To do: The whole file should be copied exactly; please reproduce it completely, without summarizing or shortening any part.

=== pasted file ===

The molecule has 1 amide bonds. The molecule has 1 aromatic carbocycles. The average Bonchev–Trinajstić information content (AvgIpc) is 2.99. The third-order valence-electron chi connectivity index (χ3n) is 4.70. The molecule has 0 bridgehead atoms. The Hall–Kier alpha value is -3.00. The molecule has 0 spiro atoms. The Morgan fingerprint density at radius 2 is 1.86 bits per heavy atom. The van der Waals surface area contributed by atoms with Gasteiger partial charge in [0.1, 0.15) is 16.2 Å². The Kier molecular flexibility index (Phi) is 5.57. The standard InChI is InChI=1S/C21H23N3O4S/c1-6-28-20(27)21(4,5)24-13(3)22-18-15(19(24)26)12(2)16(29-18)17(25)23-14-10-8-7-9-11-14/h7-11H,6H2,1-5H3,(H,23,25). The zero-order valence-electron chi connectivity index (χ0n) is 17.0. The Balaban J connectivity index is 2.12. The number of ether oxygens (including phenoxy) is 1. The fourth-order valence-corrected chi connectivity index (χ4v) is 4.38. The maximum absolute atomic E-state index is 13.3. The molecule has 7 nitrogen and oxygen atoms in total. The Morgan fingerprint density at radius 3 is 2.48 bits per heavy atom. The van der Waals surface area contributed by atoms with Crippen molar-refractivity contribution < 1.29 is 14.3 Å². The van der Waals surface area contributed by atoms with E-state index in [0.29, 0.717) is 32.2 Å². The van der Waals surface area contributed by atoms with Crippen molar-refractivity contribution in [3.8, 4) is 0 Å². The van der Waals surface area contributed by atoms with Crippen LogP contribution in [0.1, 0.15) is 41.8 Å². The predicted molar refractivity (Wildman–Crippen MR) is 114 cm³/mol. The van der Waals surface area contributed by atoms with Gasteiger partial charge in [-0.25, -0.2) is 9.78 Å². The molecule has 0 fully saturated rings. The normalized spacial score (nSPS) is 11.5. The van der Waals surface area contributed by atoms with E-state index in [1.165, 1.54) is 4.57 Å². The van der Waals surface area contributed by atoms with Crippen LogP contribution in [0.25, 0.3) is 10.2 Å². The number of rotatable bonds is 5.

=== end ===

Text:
The molecule has 1 amide bonds. The molecule has 1 aromatic carbocycles. The average Bonchev–Trinajstić information content (AvgIpc) is 2.99. The third-order valence-electron chi connectivity index (χ3n) is 4.70. The molecule has 0 bridgehead atoms. The Hall–Kier alpha value is -3.00. The molecule has 0 spiro atoms. The Morgan fingerprint density at radius 2 is 1.86 bits per heavy atom. The van der Waals surface area contributed by atoms with Gasteiger partial charge in [0.1, 0.15) is 16.2 Å². The Kier molecular flexibility index (Phi) is 5.57. The standard InChI is InChI=1S/C21H23N3O4S/c1-6-28-20(27)21(4,5)24-13(3)22-18-15(19(24)26)12(2)16(29-18)17(25)23-14-10-8-7-9-11-14/h7-11H,6H2,1-5H3,(H,23,25). The zero-order valence-electron chi connectivity index (χ0n) is 17.0. The Balaban J connectivity index is 2.12. The number of ether oxygens (including phenoxy) is 1. The fourth-order valence-corrected chi connectivity index (χ4v) is 4.38. The maximum absolute atomic E-state index is 13.3. The molecule has 7 nitrogen and oxygen atoms in total. The Morgan fingerprint density at radius 3 is 2.48 bits per heavy atom. The van der Waals surface area contributed by atoms with Crippen molar-refractivity contribution < 1.29 is 14.3 Å². The van der Waals surface area contributed by atoms with E-state index in [0.29, 0.717) is 32.2 Å². The van der Waals surface area contributed by atoms with Crippen molar-refractivity contribution in [3.8, 4) is 0 Å². The van der Waals surface area contributed by atoms with Crippen LogP contribution in [0.1, 0.15) is 41.8 Å². The predicted molar refractivity (Wildman–Crippen MR) is 114 cm³/mol. The van der Waals surface area contributed by atoms with Gasteiger partial charge in [-0.25, -0.2) is 9.78 Å². The molecule has 0 fully saturated rings. The normalized spacial score (nSPS) is 11.5. The van der Waals surface area contributed by atoms with E-state index in [1.165, 1.54) is 4.57 Å². The van der Waals surface area contributed by atoms with Crippen LogP contribution in [0.25, 0.3) is 10.2 Å². The number of rotatable bonds is 5.